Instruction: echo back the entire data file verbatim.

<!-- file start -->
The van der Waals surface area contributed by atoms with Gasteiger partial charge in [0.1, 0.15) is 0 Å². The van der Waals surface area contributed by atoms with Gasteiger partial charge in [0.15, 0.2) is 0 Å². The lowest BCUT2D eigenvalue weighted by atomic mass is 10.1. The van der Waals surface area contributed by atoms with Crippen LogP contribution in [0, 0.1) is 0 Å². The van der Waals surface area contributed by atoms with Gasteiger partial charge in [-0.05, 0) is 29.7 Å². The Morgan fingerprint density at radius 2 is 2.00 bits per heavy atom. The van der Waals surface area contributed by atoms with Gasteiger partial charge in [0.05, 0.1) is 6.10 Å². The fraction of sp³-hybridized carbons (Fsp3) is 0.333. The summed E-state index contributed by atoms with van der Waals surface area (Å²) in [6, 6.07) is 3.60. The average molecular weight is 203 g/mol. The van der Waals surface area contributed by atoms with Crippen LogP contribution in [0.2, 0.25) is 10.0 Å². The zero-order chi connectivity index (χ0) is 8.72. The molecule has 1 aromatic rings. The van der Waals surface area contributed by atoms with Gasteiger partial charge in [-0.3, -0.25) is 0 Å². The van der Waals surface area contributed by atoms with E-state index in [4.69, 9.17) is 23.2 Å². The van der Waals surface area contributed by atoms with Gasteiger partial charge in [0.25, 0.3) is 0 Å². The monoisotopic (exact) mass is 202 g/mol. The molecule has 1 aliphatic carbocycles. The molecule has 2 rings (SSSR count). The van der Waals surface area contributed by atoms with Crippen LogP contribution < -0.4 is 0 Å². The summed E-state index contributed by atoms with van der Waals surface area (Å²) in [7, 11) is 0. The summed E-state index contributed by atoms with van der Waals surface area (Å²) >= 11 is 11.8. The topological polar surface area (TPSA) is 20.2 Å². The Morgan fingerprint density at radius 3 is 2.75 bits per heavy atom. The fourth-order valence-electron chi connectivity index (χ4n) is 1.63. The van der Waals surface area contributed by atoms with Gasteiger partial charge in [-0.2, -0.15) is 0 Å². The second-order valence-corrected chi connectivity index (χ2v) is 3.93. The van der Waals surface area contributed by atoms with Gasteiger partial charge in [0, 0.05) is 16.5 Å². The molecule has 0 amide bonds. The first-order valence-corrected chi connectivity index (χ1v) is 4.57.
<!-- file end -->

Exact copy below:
The van der Waals surface area contributed by atoms with Gasteiger partial charge in [0.1, 0.15) is 0 Å². The van der Waals surface area contributed by atoms with Gasteiger partial charge in [0.15, 0.2) is 0 Å². The lowest BCUT2D eigenvalue weighted by atomic mass is 10.1. The van der Waals surface area contributed by atoms with Crippen LogP contribution in [0, 0.1) is 0 Å². The van der Waals surface area contributed by atoms with Gasteiger partial charge in [-0.05, 0) is 29.7 Å². The Morgan fingerprint density at radius 2 is 2.00 bits per heavy atom. The van der Waals surface area contributed by atoms with Gasteiger partial charge in [0.05, 0.1) is 6.10 Å². The fraction of sp³-hybridized carbons (Fsp3) is 0.333. The summed E-state index contributed by atoms with van der Waals surface area (Å²) in [6, 6.07) is 3.60. The average molecular weight is 203 g/mol. The van der Waals surface area contributed by atoms with Crippen LogP contribution in [0.2, 0.25) is 10.0 Å². The zero-order chi connectivity index (χ0) is 8.72. The molecule has 1 aromatic rings. The van der Waals surface area contributed by atoms with Gasteiger partial charge in [-0.3, -0.25) is 0 Å². The van der Waals surface area contributed by atoms with E-state index in [4.69, 9.17) is 23.2 Å². The van der Waals surface area contributed by atoms with Gasteiger partial charge in [0.25, 0.3) is 0 Å². The monoisotopic (exact) mass is 202 g/mol. The molecule has 1 aliphatic carbocycles. The molecule has 2 rings (SSSR count). The van der Waals surface area contributed by atoms with Crippen LogP contribution < -0.4 is 0 Å². The summed E-state index contributed by atoms with van der Waals surface area (Å²) in [7, 11) is 0. The summed E-state index contributed by atoms with van der Waals surface area (Å²) >= 11 is 11.8. The topological polar surface area (TPSA) is 20.2 Å². The Morgan fingerprint density at radius 3 is 2.75 bits per heavy atom. The fourth-order valence-electron chi connectivity index (χ4n) is 1.63. The van der Waals surface area contributed by atoms with Gasteiger partial charge in [-0.2, -0.15) is 0 Å². The second-order valence-corrected chi connectivity index (χ2v) is 3.93. The van der Waals surface area contributed by atoms with Gasteiger partial charge in [0, 0.05) is 16.5 Å². The molecule has 0 amide bonds. The first-order valence-corrected chi connectivity index (χ1v) is 4.57.